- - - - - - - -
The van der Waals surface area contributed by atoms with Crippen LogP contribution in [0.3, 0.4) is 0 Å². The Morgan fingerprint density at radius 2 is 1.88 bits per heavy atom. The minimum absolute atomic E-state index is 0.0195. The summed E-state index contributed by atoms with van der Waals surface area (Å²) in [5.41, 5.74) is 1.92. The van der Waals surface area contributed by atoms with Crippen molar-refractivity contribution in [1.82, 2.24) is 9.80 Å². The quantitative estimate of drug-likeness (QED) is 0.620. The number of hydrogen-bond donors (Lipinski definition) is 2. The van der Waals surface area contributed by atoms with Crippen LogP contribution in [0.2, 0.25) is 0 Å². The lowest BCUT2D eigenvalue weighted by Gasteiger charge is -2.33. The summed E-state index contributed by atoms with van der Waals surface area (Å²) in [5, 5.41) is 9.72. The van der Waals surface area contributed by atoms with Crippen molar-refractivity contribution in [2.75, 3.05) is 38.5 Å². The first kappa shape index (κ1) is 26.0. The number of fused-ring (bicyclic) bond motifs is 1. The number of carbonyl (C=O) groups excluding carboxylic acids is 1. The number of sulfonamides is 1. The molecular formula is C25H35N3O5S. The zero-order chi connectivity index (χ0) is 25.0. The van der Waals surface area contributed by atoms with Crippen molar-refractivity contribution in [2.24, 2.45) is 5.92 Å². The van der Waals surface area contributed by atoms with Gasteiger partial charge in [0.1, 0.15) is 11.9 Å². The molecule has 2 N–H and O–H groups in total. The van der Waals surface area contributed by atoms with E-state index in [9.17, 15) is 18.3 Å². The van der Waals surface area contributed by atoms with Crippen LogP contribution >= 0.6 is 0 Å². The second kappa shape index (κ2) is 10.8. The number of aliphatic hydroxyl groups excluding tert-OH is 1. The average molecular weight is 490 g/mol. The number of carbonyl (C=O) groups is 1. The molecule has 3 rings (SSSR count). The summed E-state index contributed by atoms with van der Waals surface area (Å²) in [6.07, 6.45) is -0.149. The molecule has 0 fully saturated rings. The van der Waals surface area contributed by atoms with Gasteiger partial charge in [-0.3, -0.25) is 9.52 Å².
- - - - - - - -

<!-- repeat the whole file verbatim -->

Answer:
The van der Waals surface area contributed by atoms with Crippen LogP contribution in [0.3, 0.4) is 0 Å². The Morgan fingerprint density at radius 2 is 1.88 bits per heavy atom. The minimum absolute atomic E-state index is 0.0195. The summed E-state index contributed by atoms with van der Waals surface area (Å²) in [5.41, 5.74) is 1.92. The van der Waals surface area contributed by atoms with Crippen molar-refractivity contribution in [1.82, 2.24) is 9.80 Å². The quantitative estimate of drug-likeness (QED) is 0.620. The number of hydrogen-bond donors (Lipinski definition) is 2. The van der Waals surface area contributed by atoms with Crippen LogP contribution in [0.2, 0.25) is 0 Å². The lowest BCUT2D eigenvalue weighted by Gasteiger charge is -2.33. The summed E-state index contributed by atoms with van der Waals surface area (Å²) in [5, 5.41) is 9.72. The van der Waals surface area contributed by atoms with Crippen molar-refractivity contribution in [2.75, 3.05) is 38.5 Å². The first kappa shape index (κ1) is 26.0. The number of fused-ring (bicyclic) bond motifs is 1. The number of carbonyl (C=O) groups excluding carboxylic acids is 1. The number of sulfonamides is 1. The molecular formula is C25H35N3O5S. The zero-order chi connectivity index (χ0) is 25.0. The van der Waals surface area contributed by atoms with Crippen molar-refractivity contribution in [2.24, 2.45) is 5.92 Å². The van der Waals surface area contributed by atoms with Gasteiger partial charge in [0.1, 0.15) is 11.9 Å². The molecule has 2 N–H and O–H groups in total. The van der Waals surface area contributed by atoms with E-state index in [9.17, 15) is 18.3 Å². The van der Waals surface area contributed by atoms with Crippen LogP contribution >= 0.6 is 0 Å². The second kappa shape index (κ2) is 10.8. The number of aliphatic hydroxyl groups excluding tert-OH is 1. The average molecular weight is 490 g/mol. The number of carbonyl (C=O) groups is 1. The molecule has 3 rings (SSSR count). The summed E-state index contributed by atoms with van der Waals surface area (Å²) in [6.07, 6.45) is -0.149. The molecule has 0 fully saturated rings. The van der Waals surface area contributed by atoms with Gasteiger partial charge in [-0.3, -0.25) is 9.52 Å².